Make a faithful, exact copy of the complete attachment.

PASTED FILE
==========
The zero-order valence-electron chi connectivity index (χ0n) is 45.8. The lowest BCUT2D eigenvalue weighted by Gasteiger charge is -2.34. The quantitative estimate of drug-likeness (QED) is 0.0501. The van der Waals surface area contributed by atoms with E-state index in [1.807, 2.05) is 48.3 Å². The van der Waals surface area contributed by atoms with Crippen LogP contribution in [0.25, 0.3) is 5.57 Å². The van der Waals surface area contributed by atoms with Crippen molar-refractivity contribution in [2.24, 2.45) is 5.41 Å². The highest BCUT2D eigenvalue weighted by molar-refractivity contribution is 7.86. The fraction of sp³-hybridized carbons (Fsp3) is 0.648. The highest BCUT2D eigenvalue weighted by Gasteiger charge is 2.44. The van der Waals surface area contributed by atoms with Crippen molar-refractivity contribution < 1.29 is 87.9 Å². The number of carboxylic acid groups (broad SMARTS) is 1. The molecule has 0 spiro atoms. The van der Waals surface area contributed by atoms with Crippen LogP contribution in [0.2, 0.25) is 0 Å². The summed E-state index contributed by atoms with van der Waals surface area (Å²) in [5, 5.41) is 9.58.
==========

The zero-order valence-electron chi connectivity index (χ0n) is 45.8. The lowest BCUT2D eigenvalue weighted by Gasteiger charge is -2.34. The quantitative estimate of drug-likeness (QED) is 0.0501. The van der Waals surface area contributed by atoms with E-state index in [1.807, 2.05) is 48.3 Å². The van der Waals surface area contributed by atoms with Crippen LogP contribution in [0.25, 0.3) is 5.57 Å². The van der Waals surface area contributed by atoms with Crippen molar-refractivity contribution in [2.24, 2.45) is 5.41 Å². The highest BCUT2D eigenvalue weighted by molar-refractivity contribution is 7.86. The fraction of sp³-hybridized carbons (Fsp3) is 0.648. The highest BCUT2D eigenvalue weighted by Gasteiger charge is 2.44. The van der Waals surface area contributed by atoms with Crippen molar-refractivity contribution < 1.29 is 87.9 Å². The number of carboxylic acid groups (broad SMARTS) is 1. The molecule has 0 spiro atoms. The van der Waals surface area contributed by atoms with Crippen LogP contribution in [0.2, 0.25) is 0 Å². The summed E-state index contributed by atoms with van der Waals surface area (Å²) in [5, 5.41) is 9.58.